people in their place — their self-imposed place.

Fearing failure,
people do not voluntarily venture outside their comfort zones. But
these comfort zones serve as major barriers to entry. These self-imposed
barriers protect the market share of established participants.

The fact is,
we don’t know all of our limits. Also, as we improve our performance,
these limits move outward. Yes, there are personal limits, usually
physical but sometimes mental. Rocket science is a restricted profession.
But there are so many potential areas of progress in every person’s
life that there is no excuse for not pushing these limits outward.

Whenever we
do this, we open up areas of service.

Most areas
of service can become financially profitable. There are usually
lots of people with money out there saying, "Serve me; I’ll
pay!"

People who
spend their lives saying, "Serve me, but I won’t pay!"
have great difficulty recognizing those people with the mindset
of payment for services rendered. So, they do not become effective
entrepreneurs.

The limits
facing a child in grade school are overcome, one by one. This parentally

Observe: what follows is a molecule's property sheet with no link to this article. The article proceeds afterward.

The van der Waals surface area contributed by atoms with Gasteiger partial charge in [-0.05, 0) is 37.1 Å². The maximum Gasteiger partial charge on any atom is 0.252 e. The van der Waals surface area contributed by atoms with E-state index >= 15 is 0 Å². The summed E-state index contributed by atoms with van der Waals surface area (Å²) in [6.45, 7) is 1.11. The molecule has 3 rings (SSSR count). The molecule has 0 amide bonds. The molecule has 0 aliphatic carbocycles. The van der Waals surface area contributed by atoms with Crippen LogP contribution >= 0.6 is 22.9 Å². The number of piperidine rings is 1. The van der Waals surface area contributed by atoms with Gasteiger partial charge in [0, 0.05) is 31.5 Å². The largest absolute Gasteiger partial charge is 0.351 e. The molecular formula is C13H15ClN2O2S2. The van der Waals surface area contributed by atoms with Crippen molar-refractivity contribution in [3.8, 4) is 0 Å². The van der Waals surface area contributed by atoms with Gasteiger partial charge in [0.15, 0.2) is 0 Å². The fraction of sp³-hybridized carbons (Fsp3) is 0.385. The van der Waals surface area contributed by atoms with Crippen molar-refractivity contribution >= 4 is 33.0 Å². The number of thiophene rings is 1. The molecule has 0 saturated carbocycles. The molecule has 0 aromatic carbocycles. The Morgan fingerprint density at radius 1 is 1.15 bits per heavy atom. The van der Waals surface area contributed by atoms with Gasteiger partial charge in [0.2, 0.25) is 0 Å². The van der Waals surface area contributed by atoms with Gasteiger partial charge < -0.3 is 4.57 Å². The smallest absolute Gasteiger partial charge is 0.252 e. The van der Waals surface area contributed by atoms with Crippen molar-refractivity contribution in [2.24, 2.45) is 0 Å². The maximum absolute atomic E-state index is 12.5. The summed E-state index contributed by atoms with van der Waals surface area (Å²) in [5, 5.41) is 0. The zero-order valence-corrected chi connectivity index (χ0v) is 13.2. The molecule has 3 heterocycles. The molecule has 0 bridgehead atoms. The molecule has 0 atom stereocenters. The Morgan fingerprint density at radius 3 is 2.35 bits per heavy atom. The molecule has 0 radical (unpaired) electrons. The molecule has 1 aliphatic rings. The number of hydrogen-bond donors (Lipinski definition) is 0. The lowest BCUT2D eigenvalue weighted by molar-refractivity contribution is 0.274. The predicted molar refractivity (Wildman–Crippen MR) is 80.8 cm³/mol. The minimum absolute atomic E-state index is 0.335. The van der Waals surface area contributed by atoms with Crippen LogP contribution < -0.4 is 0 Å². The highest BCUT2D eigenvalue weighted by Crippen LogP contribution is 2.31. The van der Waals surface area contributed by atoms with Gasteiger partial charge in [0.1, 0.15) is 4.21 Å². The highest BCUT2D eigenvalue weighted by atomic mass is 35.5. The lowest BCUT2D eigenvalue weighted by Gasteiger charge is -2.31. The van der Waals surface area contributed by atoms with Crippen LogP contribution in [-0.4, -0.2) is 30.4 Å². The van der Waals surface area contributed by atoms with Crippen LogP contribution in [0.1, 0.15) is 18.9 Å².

imposed process continues for years. The greatest value of education
is its lesson that perceived limits can usually be overcome through
self-discipline and close attention to detail.

A student could
decide to get failing grades at age six. If he sticks to this program
of passive resistance, he can defeat any educational system. But
very few children adopt this mindset. It tends to appear in the
lives of future drop-outs when they hit junior high school. At some
point, they quit high school.

At some point,
we all quit school, but this does not mean that we quit learning.
The habits gained in school stay with most of us. We keep pushing
our limits.

One mark of
personal failure is easy to describe. A person who reviews his last
five years discovers a grim truth: "There is nothing I can
do today that I could not do five years ago." This is the retirement
mentality.

Periodic self-review
is vitally important. It lets us see if the retirement mentality
has set in. We have to take active steps to overcome it whenever
we perceive that we have succumbed to it.

I suggest that
you sit down at a table, get pencil and paper, and make a list.
Here is what should be on it.

  • Profitable
    things you do today that you did not do five years ago. Why?